Once on trail in the morning, the trail teased us for the first few hundred yards with some lush forest before dumping us on dirt farm roads. It didn’t take long to before the trail disappeared under the water and stayed there for quite a bit. Eventually, the trail dried up a bit and we took the opportunity to get lost and promptly hiked a mile off trail. Once we made it back to the trail, it didn’t take long before we plunged right back into the water.
Soon after, we saw our first alligator. In reality, unless you’re full on swimming in fresh water in Florida, an alligator isn’t going to bother a full sized adult. Undeterred, we continued along the wet trail until we hit a nice dry camp spot about 16 miles into the day.
It didn’t take long to get our feet wet again on day two. The trail quickly entered a beautiful forest and small cypress trees outlining the narrow trail. For the next few hours, the trail alternated between being dry and being underwater. Later in the day, we had to cross, for lack of a better term, a shallow lake. The water was up to our waists and there was no way to avoid getting seriously wet.
Not long after crossing the lake, the trail shot us out on a dirt road which lead us to the Everglades Youth Conservation Camp. We found a spot just outside the camp and set our tents up for the night. In the middle of the night, I woke up to Jessica calling my name. A raccoon had grabbed my pack and was dragging it away. She got out of her tent and grabbed it for me as I wasn’t fully clothed.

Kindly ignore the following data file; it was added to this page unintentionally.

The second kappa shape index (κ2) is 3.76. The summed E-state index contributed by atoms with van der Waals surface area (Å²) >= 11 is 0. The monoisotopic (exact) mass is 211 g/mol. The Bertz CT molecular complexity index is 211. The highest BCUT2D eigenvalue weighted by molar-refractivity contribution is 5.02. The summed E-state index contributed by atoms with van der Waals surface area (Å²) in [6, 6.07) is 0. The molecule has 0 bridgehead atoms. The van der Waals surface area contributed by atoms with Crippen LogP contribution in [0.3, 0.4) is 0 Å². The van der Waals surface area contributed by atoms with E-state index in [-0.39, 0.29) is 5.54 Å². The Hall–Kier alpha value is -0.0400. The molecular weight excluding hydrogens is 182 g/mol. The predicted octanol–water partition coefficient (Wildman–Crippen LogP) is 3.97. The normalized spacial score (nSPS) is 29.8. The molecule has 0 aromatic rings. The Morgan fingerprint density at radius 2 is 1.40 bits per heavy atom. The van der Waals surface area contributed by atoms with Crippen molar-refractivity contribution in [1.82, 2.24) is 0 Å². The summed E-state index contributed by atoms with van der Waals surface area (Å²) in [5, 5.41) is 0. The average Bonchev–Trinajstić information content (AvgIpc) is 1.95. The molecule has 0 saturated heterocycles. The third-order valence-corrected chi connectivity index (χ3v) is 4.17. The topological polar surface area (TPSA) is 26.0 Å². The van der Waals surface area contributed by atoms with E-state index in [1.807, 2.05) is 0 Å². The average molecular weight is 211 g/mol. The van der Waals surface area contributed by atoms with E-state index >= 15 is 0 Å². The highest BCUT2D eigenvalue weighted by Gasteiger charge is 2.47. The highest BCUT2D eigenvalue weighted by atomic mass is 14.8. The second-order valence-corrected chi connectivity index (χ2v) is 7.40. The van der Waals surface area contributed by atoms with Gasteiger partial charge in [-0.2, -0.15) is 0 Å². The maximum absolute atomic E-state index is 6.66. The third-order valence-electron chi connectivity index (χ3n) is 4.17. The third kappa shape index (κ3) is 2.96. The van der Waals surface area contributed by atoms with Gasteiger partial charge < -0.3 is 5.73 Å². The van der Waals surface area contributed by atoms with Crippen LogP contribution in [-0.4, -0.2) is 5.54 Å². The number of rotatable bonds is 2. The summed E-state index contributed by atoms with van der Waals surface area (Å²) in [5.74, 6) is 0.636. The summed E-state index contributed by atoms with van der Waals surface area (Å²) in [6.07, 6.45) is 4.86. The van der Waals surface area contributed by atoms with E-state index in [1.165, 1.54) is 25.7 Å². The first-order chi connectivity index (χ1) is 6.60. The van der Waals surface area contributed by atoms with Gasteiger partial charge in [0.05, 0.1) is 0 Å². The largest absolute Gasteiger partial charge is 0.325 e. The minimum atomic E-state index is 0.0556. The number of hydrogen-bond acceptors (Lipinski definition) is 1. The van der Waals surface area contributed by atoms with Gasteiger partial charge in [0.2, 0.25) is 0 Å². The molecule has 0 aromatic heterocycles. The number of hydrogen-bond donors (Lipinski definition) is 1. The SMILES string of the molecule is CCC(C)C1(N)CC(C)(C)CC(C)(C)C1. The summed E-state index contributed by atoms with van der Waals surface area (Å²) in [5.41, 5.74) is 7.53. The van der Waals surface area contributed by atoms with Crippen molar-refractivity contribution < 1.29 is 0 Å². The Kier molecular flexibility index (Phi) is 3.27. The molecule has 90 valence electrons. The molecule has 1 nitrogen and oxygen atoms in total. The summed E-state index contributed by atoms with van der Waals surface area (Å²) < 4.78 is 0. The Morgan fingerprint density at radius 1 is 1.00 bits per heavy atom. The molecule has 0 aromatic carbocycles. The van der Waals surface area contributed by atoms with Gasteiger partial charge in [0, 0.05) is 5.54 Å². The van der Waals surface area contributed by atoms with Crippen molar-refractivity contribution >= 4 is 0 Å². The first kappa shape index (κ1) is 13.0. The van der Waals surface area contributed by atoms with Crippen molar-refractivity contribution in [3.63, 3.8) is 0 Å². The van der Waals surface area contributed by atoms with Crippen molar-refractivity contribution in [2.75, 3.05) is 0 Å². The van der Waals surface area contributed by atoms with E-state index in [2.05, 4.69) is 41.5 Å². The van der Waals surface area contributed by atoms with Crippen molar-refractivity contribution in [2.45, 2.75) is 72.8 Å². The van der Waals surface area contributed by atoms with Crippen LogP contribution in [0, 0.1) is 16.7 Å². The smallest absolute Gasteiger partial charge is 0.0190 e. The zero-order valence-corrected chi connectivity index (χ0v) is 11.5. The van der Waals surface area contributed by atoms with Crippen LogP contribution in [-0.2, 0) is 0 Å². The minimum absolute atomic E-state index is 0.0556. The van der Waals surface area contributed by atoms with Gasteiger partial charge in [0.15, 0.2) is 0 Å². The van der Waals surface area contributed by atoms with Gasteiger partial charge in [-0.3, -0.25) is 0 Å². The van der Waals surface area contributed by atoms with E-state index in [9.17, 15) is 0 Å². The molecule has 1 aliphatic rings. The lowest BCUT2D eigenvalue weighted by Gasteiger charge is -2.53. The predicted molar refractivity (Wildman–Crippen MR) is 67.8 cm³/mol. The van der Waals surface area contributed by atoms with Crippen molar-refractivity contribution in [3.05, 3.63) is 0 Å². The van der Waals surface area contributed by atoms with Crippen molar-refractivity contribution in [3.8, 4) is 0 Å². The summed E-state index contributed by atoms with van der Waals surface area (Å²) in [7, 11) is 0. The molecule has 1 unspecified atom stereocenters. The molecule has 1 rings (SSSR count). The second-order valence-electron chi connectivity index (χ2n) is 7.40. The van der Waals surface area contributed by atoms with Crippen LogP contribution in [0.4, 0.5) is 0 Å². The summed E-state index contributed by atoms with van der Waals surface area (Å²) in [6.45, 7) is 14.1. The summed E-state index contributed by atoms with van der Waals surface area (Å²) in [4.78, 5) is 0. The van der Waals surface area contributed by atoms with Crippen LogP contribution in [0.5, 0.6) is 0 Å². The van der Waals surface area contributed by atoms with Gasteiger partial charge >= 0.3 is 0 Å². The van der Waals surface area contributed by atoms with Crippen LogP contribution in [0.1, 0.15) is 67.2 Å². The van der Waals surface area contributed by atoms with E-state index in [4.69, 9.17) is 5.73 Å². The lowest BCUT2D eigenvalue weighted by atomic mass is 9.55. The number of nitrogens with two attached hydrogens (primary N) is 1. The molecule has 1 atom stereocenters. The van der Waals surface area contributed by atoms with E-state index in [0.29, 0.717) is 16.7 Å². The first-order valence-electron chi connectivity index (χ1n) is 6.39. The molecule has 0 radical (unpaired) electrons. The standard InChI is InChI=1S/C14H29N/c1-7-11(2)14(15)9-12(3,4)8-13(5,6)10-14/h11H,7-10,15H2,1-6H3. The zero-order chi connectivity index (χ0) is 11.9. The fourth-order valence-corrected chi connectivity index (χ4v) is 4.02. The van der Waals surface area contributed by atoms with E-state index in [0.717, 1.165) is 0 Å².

The next day the trail continued on the dirt road alongside a canal before plunging right back into the water, yet once again. After crossing our first major road, the trail become extremely muddy and entered a section that looked like a Central American rain forest.
The rain forest soon gave way to small scrub oaks on the edge of a marshland prairie before it turned into a nice section of boardwalk. The boardwalk ended and dropped us right back into the water before dumping us out on a dirt road along side of a canal.
The trail left the road a couple miles later and continued through a park for a couple of miles until we approached another major road. We followed the road to a little strip mall with a convenience store and a pizzeria. After gorging ourselves on pizza, we crossed the road and dipped into the woods once again.
A couple miles later we found ourselves following along a beautiful lush river. We found a nice spot to set up camp and ate our left over pizza. Otters splashed in the river all night as we slept.
Our last day began with a short trek that led us underneath the Florida Turnpike and into Jonathan Dickson State Park. The forest was thick as we approached Kitching Creek and soon gave way to a long stretch of pine forest.
Eventually the pine forest disappeared into one of the jewels of the OTL Trail, the rolling sand dunes. Huge rolling white sand dunes appear out of now where and are like nothing I’ve ever experienced in Florida. The soft sand is difficult to walk in but the change of pace and scenery was a welcome change.
The dunes end, unceremoniously, as they giveaway to a long stretch of road walk. The road walk begins on a busy road before going through an old section of Hobe Sound. Soon the trail runs right and follows a beautiful shaded street that leads over a bridge and onto the beach.
We all jumped in to celebrate our accomplishment and then made our way to a victory feast at a local Mexican restaurant. It was a wet hike but it’s unique challenges and scenery had made it an awesome one to share with friends.